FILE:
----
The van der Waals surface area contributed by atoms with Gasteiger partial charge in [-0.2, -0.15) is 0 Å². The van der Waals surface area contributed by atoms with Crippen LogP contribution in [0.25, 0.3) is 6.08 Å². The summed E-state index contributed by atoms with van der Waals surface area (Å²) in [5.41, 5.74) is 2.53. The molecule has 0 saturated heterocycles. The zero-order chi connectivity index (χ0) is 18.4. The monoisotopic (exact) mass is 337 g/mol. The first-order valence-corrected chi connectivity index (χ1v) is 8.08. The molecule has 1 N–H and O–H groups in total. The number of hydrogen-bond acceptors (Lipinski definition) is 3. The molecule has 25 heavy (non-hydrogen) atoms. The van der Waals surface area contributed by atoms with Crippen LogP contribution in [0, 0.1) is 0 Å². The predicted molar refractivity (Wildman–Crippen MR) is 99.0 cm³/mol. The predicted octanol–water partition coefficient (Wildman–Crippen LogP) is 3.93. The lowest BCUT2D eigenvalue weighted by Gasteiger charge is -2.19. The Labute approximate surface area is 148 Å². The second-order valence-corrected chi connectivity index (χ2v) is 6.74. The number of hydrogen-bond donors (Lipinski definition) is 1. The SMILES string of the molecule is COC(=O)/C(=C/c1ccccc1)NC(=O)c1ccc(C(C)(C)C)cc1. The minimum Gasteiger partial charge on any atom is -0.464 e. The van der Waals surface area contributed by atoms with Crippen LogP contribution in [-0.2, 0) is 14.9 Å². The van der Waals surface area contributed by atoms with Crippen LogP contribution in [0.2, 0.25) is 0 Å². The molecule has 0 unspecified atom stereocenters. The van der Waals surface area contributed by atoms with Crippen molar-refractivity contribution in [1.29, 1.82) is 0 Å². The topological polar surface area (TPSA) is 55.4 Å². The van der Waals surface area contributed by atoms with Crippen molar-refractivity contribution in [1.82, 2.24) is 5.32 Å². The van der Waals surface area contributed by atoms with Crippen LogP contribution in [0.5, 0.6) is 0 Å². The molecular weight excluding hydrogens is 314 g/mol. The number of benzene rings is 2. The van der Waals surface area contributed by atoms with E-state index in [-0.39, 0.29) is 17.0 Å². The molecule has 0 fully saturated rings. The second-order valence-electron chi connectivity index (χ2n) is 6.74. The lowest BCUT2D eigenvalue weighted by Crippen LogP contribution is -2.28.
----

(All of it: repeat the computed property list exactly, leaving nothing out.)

The van der Waals surface area contributed by atoms with Gasteiger partial charge in [-0.2, -0.15) is 0 Å². The van der Waals surface area contributed by atoms with Crippen LogP contribution in [0.25, 0.3) is 6.08 Å². The summed E-state index contributed by atoms with van der Waals surface area (Å²) in [5.41, 5.74) is 2.53. The molecule has 0 saturated heterocycles. The zero-order chi connectivity index (χ0) is 18.4. The monoisotopic (exact) mass is 337 g/mol. The first-order valence-corrected chi connectivity index (χ1v) is 8.08. The molecule has 1 N–H and O–H groups in total. The number of hydrogen-bond acceptors (Lipinski definition) is 3. The molecule has 25 heavy (non-hydrogen) atoms. The van der Waals surface area contributed by atoms with Crippen LogP contribution in [0, 0.1) is 0 Å². The predicted molar refractivity (Wildman–Crippen MR) is 99.0 cm³/mol. The predicted octanol–water partition coefficient (Wildman–Crippen LogP) is 3.93. The lowest BCUT2D eigenvalue weighted by Gasteiger charge is -2.19. The Labute approximate surface area is 148 Å². The second-order valence-corrected chi connectivity index (χ2v) is 6.74. The number of hydrogen-bond donors (Lipinski definition) is 1. The SMILES string of the molecule is COC(=O)/C(=C/c1ccccc1)NC(=O)c1ccc(C(C)(C)C)cc1. The minimum Gasteiger partial charge on any atom is -0.464 e. The van der Waals surface area contributed by atoms with Crippen LogP contribution in [-0.2, 0) is 14.9 Å². The van der Waals surface area contributed by atoms with Crippen LogP contribution in [0.2, 0.25) is 0 Å². The molecule has 0 unspecified atom stereocenters. The van der Waals surface area contributed by atoms with Crippen molar-refractivity contribution in [1.29, 1.82) is 0 Å². The topological polar surface area (TPSA) is 55.4 Å². The van der Waals surface area contributed by atoms with Crippen molar-refractivity contribution in [1.82, 2.24) is 5.32 Å². The van der Waals surface area contributed by atoms with Crippen LogP contribution in [0.5, 0.6) is 0 Å². The molecular weight excluding hydrogens is 314 g/mol. The number of benzene rings is 2. The van der Waals surface area contributed by atoms with E-state index in [-0.39, 0.29) is 17.0 Å². The molecule has 0 fully saturated rings. The second-order valence-electron chi connectivity index (χ2n) is 6.74. The lowest BCUT2D eigenvalue weighted by Crippen LogP contribution is -2.28.